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Schierholtz to DL, Polly to Rehab

Posted by Ian Riccaboni, Mon, August 13, 2012 05:45 PM | Comments: 15
Injuries, Posts

Schierholtz will miss at least three to four weeks with a broken right big toe. Photo: AP

Nate Schierholtz will miss at least three to four weeks with a broken right big toe, according to Matt Gelb. Schierholtz was hitting .219/.278/.344 (7 for 32) in 11 games with the Phillies with one home run. Gelb reports that Laynce Nix will see time in center field and Domonic Brown will remain primarily in right.

Infielder Hector Luna was recalled to replace Schierholtz. Luna is hitting .291/.338/.453 with six home runs for the IronPigs. No word on if Luna will see any time at third or how he would factor in with the hot-hitting Kevin Frandsen (.326/.367/.413, 15 for 49) manning the hot corner. Luna was likely called-up instead of an outfielder because the Phillies do not currently have any other outfielders on the 40-man roster aside from Double-A Reading’s Tyson Gillies, who is performing well (.293/.371/.441, 3 HRs, 8 SB) but whose time has been limited by injury and suspension (45 games played).

In other third base news, Placido Polanco is expected to start a rehab assignment Wednesday. Polanco began hitting last Thursday as first reported by the Morning Call and may be activated for Saturday’s game in Milwaukee. Polanco has been battling lower back inflamation.

Commentary: Although Schierholtz has struggled since arriving in Philadelphia, his .219/.278/.344 line has actually been better than Hunter Pence’s .154/.167/.288 line in San Francisco. Schierholtz has looked comfortable playing both center and right in 11 games in Philadelphia. Nix is an interesting choice to man center field in his absence, particularly with the availability of Brown, unless the Phillies value Brown’s arm more in right field.

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About Ian Riccaboni

Ian Riccaboni has written 804 articles on Phillies Nation.

Ian's athletic achievements include getting stuffed by NBA center Aaron Gray in high school and hitting .179 over four years for NYU against D-III, NAIA, JuCo, and NCBA schools. Ian hopes his athletic successes will help him achieve his dream of becoming the underground Bob Uecker.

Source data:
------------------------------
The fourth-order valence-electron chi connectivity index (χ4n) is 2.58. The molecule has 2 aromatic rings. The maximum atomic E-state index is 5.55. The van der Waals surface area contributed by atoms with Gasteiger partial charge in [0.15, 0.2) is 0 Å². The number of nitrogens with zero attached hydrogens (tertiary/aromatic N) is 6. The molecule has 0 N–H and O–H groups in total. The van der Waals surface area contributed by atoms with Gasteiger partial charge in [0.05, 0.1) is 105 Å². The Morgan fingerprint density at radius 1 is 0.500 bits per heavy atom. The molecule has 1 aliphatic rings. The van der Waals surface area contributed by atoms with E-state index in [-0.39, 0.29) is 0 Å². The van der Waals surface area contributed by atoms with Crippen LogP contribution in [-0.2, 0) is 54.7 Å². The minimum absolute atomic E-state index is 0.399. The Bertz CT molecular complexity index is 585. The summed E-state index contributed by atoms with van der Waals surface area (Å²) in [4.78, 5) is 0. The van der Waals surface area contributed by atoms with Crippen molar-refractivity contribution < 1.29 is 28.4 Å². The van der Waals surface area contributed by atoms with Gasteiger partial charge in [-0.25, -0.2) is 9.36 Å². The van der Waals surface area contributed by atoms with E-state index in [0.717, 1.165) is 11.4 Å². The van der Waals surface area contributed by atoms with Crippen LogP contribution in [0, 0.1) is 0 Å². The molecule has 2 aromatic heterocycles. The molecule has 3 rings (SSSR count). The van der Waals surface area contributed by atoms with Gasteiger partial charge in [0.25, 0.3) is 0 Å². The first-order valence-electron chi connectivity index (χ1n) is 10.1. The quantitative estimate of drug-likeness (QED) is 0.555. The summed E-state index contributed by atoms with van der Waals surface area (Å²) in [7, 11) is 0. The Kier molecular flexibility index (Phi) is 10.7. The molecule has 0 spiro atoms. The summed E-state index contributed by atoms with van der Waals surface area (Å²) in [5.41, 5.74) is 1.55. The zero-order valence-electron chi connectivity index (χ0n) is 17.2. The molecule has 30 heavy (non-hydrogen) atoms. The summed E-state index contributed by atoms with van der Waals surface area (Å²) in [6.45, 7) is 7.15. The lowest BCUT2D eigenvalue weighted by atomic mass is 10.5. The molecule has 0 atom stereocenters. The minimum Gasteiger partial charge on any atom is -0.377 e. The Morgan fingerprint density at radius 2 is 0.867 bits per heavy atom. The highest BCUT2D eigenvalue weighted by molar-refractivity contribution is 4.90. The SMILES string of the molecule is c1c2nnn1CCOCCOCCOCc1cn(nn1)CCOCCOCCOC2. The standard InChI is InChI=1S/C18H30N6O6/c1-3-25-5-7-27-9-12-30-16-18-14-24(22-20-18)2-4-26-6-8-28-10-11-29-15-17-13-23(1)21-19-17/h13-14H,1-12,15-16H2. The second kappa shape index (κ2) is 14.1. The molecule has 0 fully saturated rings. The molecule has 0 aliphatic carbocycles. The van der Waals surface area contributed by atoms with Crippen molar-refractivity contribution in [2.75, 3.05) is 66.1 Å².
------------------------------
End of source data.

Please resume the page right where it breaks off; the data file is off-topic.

• Posts: 0 DCmikey

    W all the respect to Polanco, I am fine w Kevin Frandsen at 3rd. We canNOT rely on Placido for 2013. He is injury prone and will cost us 5.5. It’s a shame bc he defense is unreal. But we just need KF to stop the balls at 3rd and any hits, like Feliz had in 2008, are a major bonus.

    Let’s face it, we have to save somewhere!!! And I would rather have a GOOD CF over a 3b.

    Ps- how great does Hudson Street look. Wish we signed him.

    ANYY chance Mad Dog rejoins the Phils next season??

     
    • Posts: 0 Jeff Dowder

      You would think that from the moment they signed Polanco after the 2009 season, that they’d have some sort of plan in mind for 2013 (that didn’t include relying on a 37 year old injury prone player). RAJ doesn’t seem to operate that way though. He always seems to be patching holes as they occur, which is usually not very cost effective. A lot of bad contracts are handed out that way.

      Huston Street was not a free agent – the Padres traded a minor league pitcher for him over the winter. A lot of people questioned the Phillies allocating so much money to Papelbon when the rest of the bullpen was unproven, and we’ve seen the results of that decision.

       
      • Posts: 0 George

        There’s always a plan, but sometimes that plan doesn’t work out. You’re not being fair when you say Amaro has been sitting on his hands the past three years. Sometimes there’s just nobody available when you try to get a decent replacement.

         
      • Posts: 5143 Lefty

        Avatar of Lefty

        George, I wouldn’t say it was a case of not having a plan, but ultimately the responsibility does fall on Amaro. It’s the job he took on, and I’m pretty sure he’d be the first to admit that. I’ll even take that 2 steps further and say that it’s the failed plans of Wade, Gillick and Amaro that are the reason this team hasn’t had a third baseman that could hit and hit with power in 8 years. And that’s if you count the one good year David Bell had in 04, otherwise it goes back to Scott Rolen before him.

        If every plan fails for 8-10 years, they aren’t successful plans. I don’t put the blame solely on Amaro, it’s on everyone from scouts to coaches to all the way up. Scouting, developing, making trades, buying FA’s, picking up rule 5′s, claiming on waivers. All of these attempts to upgrade have not been successful for a long time now.

        You can say they don’t grow on trees, and that’s absolutely correct. But surely if you see you are in a position of need, you can come up with a solution in 8-10 years. That’s not too much for paying fans to ask. I am hoping they can rectify this, especially because we really don’t know what Chase Utley’s knees are going to be like next spring. You can kind of give them a pass all this time because we had the power at 2nd base that other teams didn’t have, but now we don’t know that anymore.